Dept. of Education will no longer allow financial aid to Charlotte School of Law

- The Charlotte School of Law has been denied continued access to Federal Student Aid Dollars.

The U.S. Department of Education announced on Monday that on December 31, 2016 it will end access to federal student financial aid for Charlotte School of Law(CSL).

The Dept. of Education said this action furthers the Department’s commitment to vigorously protect students, safeguard taxpayer dollars, and increase institutional accountability among postsecondary institutions.

The department concluded that the school of law's non-compliance with the fundamental standards set by its accreditor, the American Bar Association (ABA), resulted in its violation of the Higher Education Act, the Department’s regulations, and CSL’s Program Participation Agreement with the Department. Additionally, the Department concluded that CSL made substantial misrepresentations to current and prospective students regarding the nature and extent of its accreditation and the likelihood that its graduates would pass the bar exam. Both findings merit denial of the school’s request for continued participation in the federal student aid programs, according to the department.

RELATED: American Bar Association places Charlotte School of Law on probation

“The ABA repeatedly found that the Charlotte School of Law does not prepare students for participation in the legal profession. Yet CSL continuously misrepresented itself to current and prospective students as hitting the mark," said U.S. Under Secretary of Education Ted Mitchell. “CSL’s actions were misleading and dishonest. We can no longer allow them continued access to federal student aid.”

On Nov. 14, 2016, the ABA announced that CSL was placed on probation, citing the school’s non-compliance with several standards necessary to maintain its accreditation with the ABA, including the requirements of:

  • Maintaining a rigorous program of legal education that prepares its students, upon graduation, for admission to the bar and for effective, ethical, and responsible participation as members of the legal profession.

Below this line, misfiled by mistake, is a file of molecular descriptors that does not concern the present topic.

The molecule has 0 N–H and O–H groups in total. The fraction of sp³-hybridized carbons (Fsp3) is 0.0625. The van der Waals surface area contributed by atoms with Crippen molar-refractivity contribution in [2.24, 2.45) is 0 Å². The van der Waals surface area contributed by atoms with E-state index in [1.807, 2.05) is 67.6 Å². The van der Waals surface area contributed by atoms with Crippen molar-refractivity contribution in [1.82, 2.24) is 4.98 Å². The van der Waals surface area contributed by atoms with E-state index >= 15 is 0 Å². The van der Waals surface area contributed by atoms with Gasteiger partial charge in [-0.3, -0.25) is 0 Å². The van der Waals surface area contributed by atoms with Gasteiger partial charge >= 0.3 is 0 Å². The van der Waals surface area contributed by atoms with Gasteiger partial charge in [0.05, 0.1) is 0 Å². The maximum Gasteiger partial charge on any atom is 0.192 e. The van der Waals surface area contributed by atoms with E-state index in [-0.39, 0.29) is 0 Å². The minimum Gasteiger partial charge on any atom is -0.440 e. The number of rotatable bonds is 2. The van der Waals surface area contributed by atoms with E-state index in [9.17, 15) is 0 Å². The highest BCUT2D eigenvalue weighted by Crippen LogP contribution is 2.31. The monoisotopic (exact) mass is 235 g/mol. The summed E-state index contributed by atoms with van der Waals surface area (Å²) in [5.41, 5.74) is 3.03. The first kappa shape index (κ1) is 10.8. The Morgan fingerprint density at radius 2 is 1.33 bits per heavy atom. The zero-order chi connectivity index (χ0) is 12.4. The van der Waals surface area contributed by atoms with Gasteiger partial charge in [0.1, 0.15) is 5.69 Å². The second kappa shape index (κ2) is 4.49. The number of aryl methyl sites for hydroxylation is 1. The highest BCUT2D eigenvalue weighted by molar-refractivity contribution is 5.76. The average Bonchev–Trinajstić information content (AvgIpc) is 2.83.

• Maintaining sound admission policies that are consistent with the school’s mission, and the objectives of the school’s program of legal education; and,
  • Refraining from admitting applicants who do not appear capable of satisfactorily completing its program of legal education and being admitted to the bar.

The department said the ABA first informed CSL of its non-compliance in February 2016 and in July 2016. On both occasions, the school failed to disclose the finding to current and prospective students, according to the department. The ABA afforded CSL two opportunities to provide evidence and oral testimony of its compliance with the ABA’s standards, according to the department. On both occasions, the ABA affirmed its determination of CSL’s non-compliance, and in October 2016 placed CSL on probation.

Monday’s action denies CSL’s request to be recertified to continue its participation in the federal student aid programs. Effective Dec. 31, 2016, CSL’s participation in those programs will end, and beginning Jan. 1, 2017, students may no longer use federal student aid to attend the school, according to the department.

Statement from Charlotte School of Law: 

"This morning the Charlotte School of Law received an unexpected letter from the Department of Education informing us that our Title IV eligibility for federal student loans would be ending on December 31, 2016. We had no warning of this change in the eligibility status of the School and no opportunity to communicate with the DOE prior to its letter or the public announcement. 

The DOE letter is primarily based on the American Bar Association decision of November 14, 2016 to place the Charlotte of Law on probation, but ignores the fact that the School remains ABA accredited while it is on probation and working to take steps to address the issues in the probation action. 

The Charlotte School of Law is working intensively to respond to the DOE and, most importantly, protect our students."

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